• demonstrate respect for all
Report any Suspected Inappropriate Content or Activity                      students, staff and parents;
Some schools and teachers have been vulnerable to those who             • prepare students for the full
choose to harass and leave hateful and hurtful email. It must not           responsibilities of citizenship.
be tolerated. Report these inappropriate activities to the school
administrator immediately.

Create a recommended list of resources rather than allowing
Internet searches which may lead to potentially dangerous and inappropriate web pages.

Health and Physical Education                                                                        Healthy Living
Grade 8                                                                       Personal Safety and Injury Prevention
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3. Communicate to Students
Listen to student’s concerns and fears and help them seek appropriate help. If it is related to school use,
follow appropriate board policies for reporting inappropriate internet use and disclosure of student
information.

Post in the computer lab or by computers safety tips for using the computer. You may want to have a
learning bulletin board that outlines safe Internet practices and what students should do if inappropriate
situations arise.

Teach students how to use technology respectfully and how to be a responsible cybercitizen.
This includes information on appropriate participation in chat rooms, how to appropriately deal with
potentially dangerous situations and how to access support.

It is important to teach the students how to look after and protect themselves. They must learn to
question all people they meet, whether in person or on the Internet. There are warning signs when
students are out in the real world, there are few in cyberspace.

4. Communicate with Parents
Ensure all parents are informed and understand that students will be using the Internet, the type of
technology that will be used and the Acceptable Use Policy of the school prior to students using the
Internet. Parents must understand the seriousness of inappropriate Internet use and the potential threats
associated with it.

Provide ongoing communication about the use of technology in the classroom and tips for safe Internet
use. This information can be published in class newsletters.

5. Work in Partnership
Contact the local police department or Ontario Provincial Police to access an officer with expertise and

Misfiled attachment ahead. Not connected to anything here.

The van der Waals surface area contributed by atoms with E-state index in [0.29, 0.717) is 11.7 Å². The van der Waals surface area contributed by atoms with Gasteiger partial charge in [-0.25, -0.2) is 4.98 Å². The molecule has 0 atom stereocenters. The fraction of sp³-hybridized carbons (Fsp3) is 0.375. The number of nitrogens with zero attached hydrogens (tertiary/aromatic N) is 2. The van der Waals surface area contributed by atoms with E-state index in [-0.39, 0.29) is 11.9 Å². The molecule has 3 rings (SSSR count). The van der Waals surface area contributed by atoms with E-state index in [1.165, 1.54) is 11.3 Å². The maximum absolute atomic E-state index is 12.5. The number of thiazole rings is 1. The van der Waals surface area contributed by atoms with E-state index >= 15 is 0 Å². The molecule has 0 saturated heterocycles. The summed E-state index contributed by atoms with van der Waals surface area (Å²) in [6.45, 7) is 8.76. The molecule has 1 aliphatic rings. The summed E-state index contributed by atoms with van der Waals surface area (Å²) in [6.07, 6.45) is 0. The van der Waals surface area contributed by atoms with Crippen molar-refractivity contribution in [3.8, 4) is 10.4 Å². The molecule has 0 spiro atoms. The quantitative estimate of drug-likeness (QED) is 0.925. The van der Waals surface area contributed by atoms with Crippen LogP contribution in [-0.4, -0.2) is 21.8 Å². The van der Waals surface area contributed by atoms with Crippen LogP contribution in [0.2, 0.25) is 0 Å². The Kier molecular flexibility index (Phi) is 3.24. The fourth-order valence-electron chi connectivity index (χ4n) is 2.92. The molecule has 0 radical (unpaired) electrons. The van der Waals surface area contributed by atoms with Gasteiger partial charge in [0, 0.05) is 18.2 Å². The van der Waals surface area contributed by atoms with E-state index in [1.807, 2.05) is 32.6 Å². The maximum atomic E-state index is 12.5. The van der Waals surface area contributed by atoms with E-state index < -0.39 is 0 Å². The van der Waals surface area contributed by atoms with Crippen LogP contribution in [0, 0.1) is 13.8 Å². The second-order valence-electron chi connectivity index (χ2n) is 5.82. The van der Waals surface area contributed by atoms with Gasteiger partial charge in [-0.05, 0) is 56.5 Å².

experiences in the areas of cybersafety to come in to support the teaching of Internet safety in the
classroom.

Health and Physical Education                                                                       Healthy Living
Grade 8                                                                      Personal Safety and Injury Prevention
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THE STUDENT
How Students can Help
The increase in information and communication access for youth through the Internet and chat rooms
provides new freedom and access to the world, and with this comes new responsibilities. Students are
responsible for understanding and following the Acceptable Use Policies of the Internet while at school
and at home. Students should also ensure that they know what to do if a potentially dangerous situation
arises.

1. Acceptable Use Policy
¾ Read carefully the Acceptable Use Policy and share with your parents. Remember that nothing you
   write on the web is completely private including email, so be careful and think about what you type
   and who you tell. Never use language in chat rooms that you would not use in public.

2. Organization and Supervision
¾ Never arrange a face-to-face meeting without telling your parent/guardian. If your parent/guardian
   agrees to the meeting make sure you meet in a public place with a parent/guardian present. It is
   potentially dangerous to meet unsupervised.
¾ Be wary of those who want desperately to be your friend, especially if they try to turn you against your
   parents or real friends.
¾ Respect the feelings and privacy of others online.
¾ Choose a password that is easy to remember and hard to guess.
¾ Only chat over a webcam with people that you already know and trust in the real world, under adult
   supervision wherever possible.
¾ Be sure that you are dealing with someone that you and your parent/guardian know and trust before
   giving out any personal information about yourself via email such as name, home address, school
   name, or telephone number in a public message, such as a chat room or on bulletin boards.
¾ Never send a person a picture of yourself without first checking with a parent/guardian.
¾ Never open emails, files, links, images or games from people you do not know or trust.

3. Communicate to Parents
¾ Remind your parents to keep the family computer properly protected by installing up to date security
   patches, current anti-virus software and a firewall.
¾ Let your parents know the moment something worries you                 CODE OF CONDUCT
   online and report it to the chat service provider. Save any Students are to be treated with respect
   conversations that you think could prove someone has        and dignity. In return, they must
   been bullying or harassing you. Some chat rooms have        demonstrate respect for themselves, for